How AMCON Wasted ₦50billion In Aviation, Wants FG To Bailout Sector

AMCON AMCON[/caption Asset Management Corporation of Nigeria (AMCON) has disclosed that it has sunk about N50billion into the aviation sector in the hope to stabilize airline operations in the country between 2012 and 2020.
This disclosure was made by Mr. Aminu Ismail, the Executive Director, Operations at AMCON.

Ismail said AMCON’s intervention led to the purchase of about US$1 billion Non-Performing Loans (NPL’s) from Nigerian banks owed by major Nigerian airlines including Aero Contractors, Arik Air amongst others. Although the aviation sector accounts for around 8 per cent of AMCON’s restructuring portfolio, Ismail explained that the AMCON’s actions in restructuring the loans of airline operators protected a critical sector of the economy for Nigeria.

Given the critical nature of the essential services rendered to the economy by the sector, he explained that the intervention objective of the government recovery agency was to stabilize the operations of the airlines rather that realize the assets of the airlines in settlement of their outstanding debt. In the process, he stated that the huge cashflow, which is needed to run the sector effectively and efficiently, additional loan was further advanced for the purpose of providing support towards growth of the airlines, fleet expansion, job retention and job creation.

However, Ismail said when the airlines failed to repay the loans, AMCON was left with no other choice, which necessitated the appointment of Receiver Managers to manage the airlines pending AMCON’s divestment.

However, aviation sector obsrvers and analysts have faulted AMCON’s claims insisting that the corporation lacked a proper understanding of the needs of the sector hence the funds were not channelled into the right sources.
Again, they argued that AMCON did not consider the capital intensive nature of operations in the sector as well as the gestation period of operational equipments hence the desired results could not be attained.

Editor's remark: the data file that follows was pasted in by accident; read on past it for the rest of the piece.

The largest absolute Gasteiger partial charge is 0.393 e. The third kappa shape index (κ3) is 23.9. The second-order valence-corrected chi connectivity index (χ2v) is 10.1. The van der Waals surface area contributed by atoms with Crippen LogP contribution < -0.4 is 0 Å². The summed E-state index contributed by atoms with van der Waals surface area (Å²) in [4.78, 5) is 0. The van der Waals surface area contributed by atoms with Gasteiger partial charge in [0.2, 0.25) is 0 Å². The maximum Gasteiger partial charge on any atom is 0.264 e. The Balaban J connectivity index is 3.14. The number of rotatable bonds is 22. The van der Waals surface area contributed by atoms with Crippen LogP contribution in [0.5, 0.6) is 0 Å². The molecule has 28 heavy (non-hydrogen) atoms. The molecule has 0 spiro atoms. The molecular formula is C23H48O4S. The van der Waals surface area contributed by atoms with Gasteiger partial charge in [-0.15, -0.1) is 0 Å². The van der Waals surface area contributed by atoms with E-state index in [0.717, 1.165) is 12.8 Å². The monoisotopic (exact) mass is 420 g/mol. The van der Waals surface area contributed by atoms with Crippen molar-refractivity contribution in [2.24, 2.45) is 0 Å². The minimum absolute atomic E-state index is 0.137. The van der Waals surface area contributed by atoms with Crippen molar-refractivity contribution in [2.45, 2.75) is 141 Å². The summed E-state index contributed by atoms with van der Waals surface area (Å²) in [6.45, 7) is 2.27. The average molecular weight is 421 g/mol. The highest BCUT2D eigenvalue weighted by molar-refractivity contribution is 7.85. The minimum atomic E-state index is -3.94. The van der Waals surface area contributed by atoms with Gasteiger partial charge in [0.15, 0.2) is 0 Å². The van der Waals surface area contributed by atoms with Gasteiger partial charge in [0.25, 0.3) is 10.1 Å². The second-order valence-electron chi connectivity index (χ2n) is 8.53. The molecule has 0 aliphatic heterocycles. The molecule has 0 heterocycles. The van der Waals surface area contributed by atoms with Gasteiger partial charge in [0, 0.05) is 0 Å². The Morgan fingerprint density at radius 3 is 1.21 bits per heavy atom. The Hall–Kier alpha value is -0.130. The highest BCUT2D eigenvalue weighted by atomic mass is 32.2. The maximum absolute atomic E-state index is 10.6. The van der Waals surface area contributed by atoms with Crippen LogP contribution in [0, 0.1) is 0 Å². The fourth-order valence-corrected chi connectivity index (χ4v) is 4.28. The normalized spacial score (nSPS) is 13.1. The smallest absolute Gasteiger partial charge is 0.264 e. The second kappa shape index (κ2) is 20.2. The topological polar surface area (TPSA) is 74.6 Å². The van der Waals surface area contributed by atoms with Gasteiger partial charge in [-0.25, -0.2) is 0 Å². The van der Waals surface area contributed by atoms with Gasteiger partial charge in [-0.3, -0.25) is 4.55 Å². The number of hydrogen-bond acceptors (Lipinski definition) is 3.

Admitting the failure of AMCON in this regard, Ismail said, “Aviation in Nigeria has historically been fraught with many challenges including poor capital structure, difficulty in accessing finance, difficulty in accessing cost effective leases, high insurance costs, difficulty in accessing FOREX for maintenance and spare parts, multiple taxation by government agencies, weak corporate governance structure, lack of airport infrastructure and very marginal share of the lucrative regional flights of under 20 per cent’ hence the difficulty in impactong the sector significantly.

He admitted that the advent of the dreaded Coronavirus (COVID-19) pandemic has tripled the challenges of the sector adding that the leadership of any airline that wants to stay afloat must think differently and strategically to ensure that the airlines survives.

He stated that despite the low income levels of the government occasioned by a huge fall in crude oil prices, which is Nigeria’s major revenue source, AMCON is in support of industry stakeholders urging the federal government’s provision of bailout packages to airlines who are currently threatening to reduce staff number by as much as 60 per cent.
This cal it is believed will make up for the failed AMCON intervention in tlaviation.
But as government contemplates the bailout proposal, Ismail advised the federal government to be guided and more strategic this time around given that the previous bailouts that were given to domestic airlines in the country between 2009 and 2012 failed to restore vibrance to the sector